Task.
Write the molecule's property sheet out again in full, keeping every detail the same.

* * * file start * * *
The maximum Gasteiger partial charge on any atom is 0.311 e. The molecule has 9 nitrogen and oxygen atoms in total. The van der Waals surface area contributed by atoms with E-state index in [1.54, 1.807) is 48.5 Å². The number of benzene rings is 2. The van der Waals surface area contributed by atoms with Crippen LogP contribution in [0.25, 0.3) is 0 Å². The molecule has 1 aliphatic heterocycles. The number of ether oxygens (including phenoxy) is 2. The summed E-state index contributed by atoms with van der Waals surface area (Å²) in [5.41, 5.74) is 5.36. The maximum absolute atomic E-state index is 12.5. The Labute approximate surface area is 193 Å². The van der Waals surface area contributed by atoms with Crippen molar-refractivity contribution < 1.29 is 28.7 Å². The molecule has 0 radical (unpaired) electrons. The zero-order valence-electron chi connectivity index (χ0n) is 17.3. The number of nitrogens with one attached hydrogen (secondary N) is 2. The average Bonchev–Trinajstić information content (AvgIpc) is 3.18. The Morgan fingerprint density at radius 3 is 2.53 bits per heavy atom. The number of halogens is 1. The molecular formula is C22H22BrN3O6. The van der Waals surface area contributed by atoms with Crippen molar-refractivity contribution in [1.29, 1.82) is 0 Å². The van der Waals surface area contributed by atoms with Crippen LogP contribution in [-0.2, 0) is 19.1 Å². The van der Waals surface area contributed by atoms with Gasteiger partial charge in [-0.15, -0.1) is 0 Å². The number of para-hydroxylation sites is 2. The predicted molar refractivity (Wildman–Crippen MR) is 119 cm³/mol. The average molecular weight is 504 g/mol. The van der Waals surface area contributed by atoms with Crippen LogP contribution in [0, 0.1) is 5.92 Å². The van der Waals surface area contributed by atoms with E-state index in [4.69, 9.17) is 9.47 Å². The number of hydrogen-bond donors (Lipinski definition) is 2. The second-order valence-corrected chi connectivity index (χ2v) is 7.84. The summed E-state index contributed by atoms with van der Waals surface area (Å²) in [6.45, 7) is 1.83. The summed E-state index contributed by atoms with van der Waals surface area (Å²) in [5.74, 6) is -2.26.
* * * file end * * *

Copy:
The maximum Gasteiger partial charge on any atom is 0.311 e. The molecule has 9 nitrogen and oxygen atoms in total. The van der Waals surface area contributed by atoms with E-state index in [1.54, 1.807) is 48.5 Å². The number of benzene rings is 2. The van der Waals surface area contributed by atoms with Crippen LogP contribution in [0.25, 0.3) is 0 Å². The molecule has 1 aliphatic heterocycles. The number of ether oxygens (including phenoxy) is 2. The summed E-state index contributed by atoms with van der Waals surface area (Å²) in [5.41, 5.74) is 5.36. The maximum absolute atomic E-state index is 12.5. The Labute approximate surface area is 193 Å². The van der Waals surface area contributed by atoms with Crippen molar-refractivity contribution < 1.29 is 28.7 Å². The molecule has 0 radical (unpaired) electrons. The zero-order valence-electron chi connectivity index (χ0n) is 17.3. The number of nitrogens with one attached hydrogen (secondary N) is 2. The average Bonchev–Trinajstić information content (AvgIpc) is 3.18. The Morgan fingerprint density at radius 3 is 2.53 bits per heavy atom. The number of halogens is 1. The molecular formula is C22H22BrN3O6. The van der Waals surface area contributed by atoms with Crippen molar-refractivity contribution in [1.29, 1.82) is 0 Å². The van der Waals surface area contributed by atoms with Crippen LogP contribution in [-0.2, 0) is 19.1 Å². The van der Waals surface area contributed by atoms with Gasteiger partial charge in [-0.15, -0.1) is 0 Å². The number of para-hydroxylation sites is 2. The predicted molar refractivity (Wildman–Crippen MR) is 119 cm³/mol. The average molecular weight is 504 g/mol. The van der Waals surface area contributed by atoms with Crippen LogP contribution in [0, 0.1) is 5.92 Å². The van der Waals surface area contributed by atoms with E-state index in [4.69, 9.17) is 9.47 Å². The number of hydrogen-bond donors (Lipinski definition) is 2. The second-order valence-corrected chi connectivity index (χ2v) is 7.84. The summed E-state index contributed by atoms with van der Waals surface area (Å²) in [6.45, 7) is 1.83. The summed E-state index contributed by atoms with van der Waals surface area (Å²) in [5.74, 6) is -2.26.